Uses of Tenvira 300
- HIV infection
- Chronic hepatitis B virus (HBV) infection
Side effects of Tenvira 300
- Stomach pain
How to use Tenvira 300
Take this medicine in the dose and duration as advised by your doctor. Swallow it as a whole. Do not chew, crush or break it. Tenvira 300 is to be taken with food.
How Tenvira 300 works
Tenvira 300 is an antiviral medication. It prevents the multiplication of virus in human cells. This stops the virus from producing new viruses and clears up your infection.
What if you forget to take Tenvira 300?
If you miss a dose of Tenvira 300, take it as soon as possible. However, if it is almost time for your next dose, skip the missed dose and go back to your regular schedule. Do not double the dose.
- You have been prescribed Tenvira 300 for the treatment of chronic hepatitis B virus (HBV) infection.
- In combination with other medicines, it is used for the treatment of HIV infections.
- Take it with food, as this increases the absorption of the medicine into the body.
- Tenvira 300 may cause dizziness or sleepiness. Do not drive or do anything requiring concentration until you know how it affects you.
- You may still develop infections or other illnesses associated with viral infection while taking this medication.
- You can also pass on HIV or HBV to others. Don't share needles or personal items that can have blood or body fluids on them.
- During treatment and for at least six months after stopping this medicine, regular blood tests are needed to monitor your liver function, level of hepatitis B virus and blood cells in your blood.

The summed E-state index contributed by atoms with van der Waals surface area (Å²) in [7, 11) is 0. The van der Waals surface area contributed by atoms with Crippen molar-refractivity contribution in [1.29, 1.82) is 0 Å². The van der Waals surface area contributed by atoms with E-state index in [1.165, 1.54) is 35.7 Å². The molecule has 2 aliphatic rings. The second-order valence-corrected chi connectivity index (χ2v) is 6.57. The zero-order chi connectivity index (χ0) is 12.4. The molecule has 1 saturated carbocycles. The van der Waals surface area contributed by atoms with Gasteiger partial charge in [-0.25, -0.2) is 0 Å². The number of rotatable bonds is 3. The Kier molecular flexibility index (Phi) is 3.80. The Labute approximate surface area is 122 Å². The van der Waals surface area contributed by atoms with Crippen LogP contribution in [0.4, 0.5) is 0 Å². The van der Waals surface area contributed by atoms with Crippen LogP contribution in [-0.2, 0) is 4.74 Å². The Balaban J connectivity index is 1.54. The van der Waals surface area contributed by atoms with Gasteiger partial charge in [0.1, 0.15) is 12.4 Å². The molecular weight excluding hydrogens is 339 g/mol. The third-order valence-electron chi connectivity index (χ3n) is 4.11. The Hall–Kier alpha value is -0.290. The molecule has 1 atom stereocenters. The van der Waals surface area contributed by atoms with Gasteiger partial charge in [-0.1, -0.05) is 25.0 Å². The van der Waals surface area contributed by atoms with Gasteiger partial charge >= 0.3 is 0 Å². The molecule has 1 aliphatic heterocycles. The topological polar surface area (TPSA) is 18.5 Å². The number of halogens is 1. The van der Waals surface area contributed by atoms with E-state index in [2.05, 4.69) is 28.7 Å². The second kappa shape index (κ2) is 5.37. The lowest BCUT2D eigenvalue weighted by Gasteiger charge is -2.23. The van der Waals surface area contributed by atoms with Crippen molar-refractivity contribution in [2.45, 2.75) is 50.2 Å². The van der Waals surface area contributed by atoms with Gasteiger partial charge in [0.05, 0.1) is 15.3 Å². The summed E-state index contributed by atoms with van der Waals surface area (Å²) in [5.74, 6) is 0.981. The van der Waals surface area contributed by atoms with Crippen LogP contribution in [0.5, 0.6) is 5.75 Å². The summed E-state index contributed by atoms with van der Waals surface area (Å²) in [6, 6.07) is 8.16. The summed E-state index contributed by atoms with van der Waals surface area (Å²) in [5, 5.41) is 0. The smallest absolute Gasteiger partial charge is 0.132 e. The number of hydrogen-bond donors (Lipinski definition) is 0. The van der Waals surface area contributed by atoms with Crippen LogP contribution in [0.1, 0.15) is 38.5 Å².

HIV-1 infection, Chronic hepatitis B
May be taken with or without food. Take consistently either always w/ or always w/o food.
Oral Chronic hepatitis B; HIV infection (Indicated in combination with other antiretroviral agents for treatment of HIV-1 infection) Adult: 300 mg once daily.
HIV Infection <2 years: Safety and efficacy not established >2 years: 8 mg/kg PO qDay; not to exceed 300 mg/day Hepatitis B Infection <12 years: Safety and efficacy not established >12 years; <35 kg: Safety and efficacy not established >12 years; >35 kg: 300 mg PO qDay
Renal impairment: Haemodialysis patients: 300 mg once every 7 days or after a cumulative total of 12 hr of dialysis. CrCl (ml/min) Dosage Recommendation 10-29 300 mg 72-96 hrly. 30-49 300 mg 48 hrly.
Tenofovir is contraindicated in patients with previously demonstrated hypersensitivity to Tenofovir or any component of the product.
Mode of Action